Anyone who has had any experience on the offensive side of security has had fun with privilege escalation. There’s something exciting about exploiting a system to the point of getting root-level access. Since I have spent most of my time on the defensive side of the fence, the magic of escalating privileges rested in Exploiting for Privilege Escalation or stealing an administrator’s credentials.
The various techniques under Privilege Escalation taught me some of the magician’s tricks. Some of the techniques are incredibly technical and require system-level calls in order to abuse properly. Two examples of this are Hooking and Process Injection. While these are used by malware, mitigating them can be difficult. Many of the techniques in this tactic are designs of the underlying operating system being abused, so you can’t flat out block them.
Instead, ATT&CK makes recommendations which should be taken under consideration at all times. The following statement is made in multiple techniques across the framework: “Efforts should be focused on preventing adversary tools from running earlier in the chain of activity and on identification of subsequent malicious behavior.” This means using defense in depth to prevent an infection, such as perimeter defenses or application whitelisting on the endpoints.
One great method for preventing privilege escalation beyond the recommendations of ATT&CK is to use hardening benchmarks on the endpoints. The benchmarks from CIS and DISA provide excellent step-by-step guidance on how to harden a system against attacks which have been seen in the wild. Many of the techniques in Privilege Escalation are known attacks which can be defended against by following these benchmarks.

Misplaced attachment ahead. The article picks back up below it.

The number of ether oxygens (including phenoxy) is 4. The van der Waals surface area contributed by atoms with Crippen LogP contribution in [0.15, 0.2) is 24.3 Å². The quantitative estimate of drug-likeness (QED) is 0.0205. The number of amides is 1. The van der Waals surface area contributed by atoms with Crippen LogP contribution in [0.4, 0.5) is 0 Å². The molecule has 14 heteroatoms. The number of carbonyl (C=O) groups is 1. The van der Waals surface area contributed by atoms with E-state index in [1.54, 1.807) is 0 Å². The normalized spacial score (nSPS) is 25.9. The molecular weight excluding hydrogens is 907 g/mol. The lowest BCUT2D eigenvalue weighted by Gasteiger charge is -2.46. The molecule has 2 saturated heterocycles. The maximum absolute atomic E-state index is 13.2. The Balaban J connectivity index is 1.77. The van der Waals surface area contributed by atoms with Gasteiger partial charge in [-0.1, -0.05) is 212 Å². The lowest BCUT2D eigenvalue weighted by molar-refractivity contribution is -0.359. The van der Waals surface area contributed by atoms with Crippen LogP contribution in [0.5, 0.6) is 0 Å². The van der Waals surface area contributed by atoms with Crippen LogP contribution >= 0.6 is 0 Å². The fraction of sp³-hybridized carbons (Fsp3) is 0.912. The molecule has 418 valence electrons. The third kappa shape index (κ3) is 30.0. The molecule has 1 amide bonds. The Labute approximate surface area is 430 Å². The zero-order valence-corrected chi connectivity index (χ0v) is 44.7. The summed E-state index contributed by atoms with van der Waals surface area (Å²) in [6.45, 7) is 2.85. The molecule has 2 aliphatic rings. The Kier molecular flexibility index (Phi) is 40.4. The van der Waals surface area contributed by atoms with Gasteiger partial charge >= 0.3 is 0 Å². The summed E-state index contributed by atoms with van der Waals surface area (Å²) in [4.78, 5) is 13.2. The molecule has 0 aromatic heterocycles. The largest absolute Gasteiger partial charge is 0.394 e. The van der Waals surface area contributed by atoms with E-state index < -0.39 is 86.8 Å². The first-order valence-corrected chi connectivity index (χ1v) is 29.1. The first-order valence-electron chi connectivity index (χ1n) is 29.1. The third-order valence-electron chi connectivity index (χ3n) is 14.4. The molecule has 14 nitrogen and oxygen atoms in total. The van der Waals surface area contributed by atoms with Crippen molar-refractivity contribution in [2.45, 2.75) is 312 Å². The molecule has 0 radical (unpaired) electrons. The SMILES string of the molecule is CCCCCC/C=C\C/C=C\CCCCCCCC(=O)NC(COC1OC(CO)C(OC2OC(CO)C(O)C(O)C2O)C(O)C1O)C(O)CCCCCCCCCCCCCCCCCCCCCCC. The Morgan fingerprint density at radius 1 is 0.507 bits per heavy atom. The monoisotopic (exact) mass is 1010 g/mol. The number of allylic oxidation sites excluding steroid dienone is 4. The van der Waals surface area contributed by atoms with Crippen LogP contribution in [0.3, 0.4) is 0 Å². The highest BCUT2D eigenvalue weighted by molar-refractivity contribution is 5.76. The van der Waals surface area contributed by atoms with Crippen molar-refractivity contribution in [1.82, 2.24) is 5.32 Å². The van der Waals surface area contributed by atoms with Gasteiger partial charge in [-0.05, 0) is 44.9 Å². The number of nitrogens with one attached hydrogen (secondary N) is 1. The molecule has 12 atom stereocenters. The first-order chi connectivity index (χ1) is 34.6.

What can be surprising to most is a default installation of most operating systems will only enable half or less of the security tests available in a standard hardening guide. If you aren’t actively enabling security settings on devices, you can be exposing configuration vulnerabilities which can be leveraged by attackers.
Another avenue to explore with this technique is audit logging.
When an attacker abuses some of these techniques, they will leave behind breadcrumbs that can expose what they are up to. The caveat here is that the logs generated can blend into the background noise of a traditional enterprise environment. Some logging systems have rules available to hunt out these types of threats. Even if yours does, it is a good idea to have analysts continually combing through anomalous events, so they have an understanding of what is normal and what requires an extra look.
There is also a mapping of CIS controls to the ATT&CK framework available. This can be helpful if you’re already adopting the CIS Controls and are starting down the path of adopting ATT&CK.
Read more about the MITRE ATT&CK Framework here:
- The MITRE ATT&CK Framework: Initial Access
- The MITRE ATT&CK Framework: Execution
- The MITRE ATT&CK Framework: Persistence
- The MITRE ATT&CK Framework: Privilege Escalation
- The MITRE ATT&CK Framework: Defense Evasion
- The MITRE ATT&CK Framework: Credential Access
- The MITRE ATT&CK Framework: Discovery
- The MITRE ATT&CK Framework: Lateral Movement
- The MITRE ATT&CK Framework: Collection
- The MITRE ATT&CK Framework: Exfiltration
- The MITRE ATT&CK Framework: Command and Control
- The MITRE ATT&CK Framework: Impact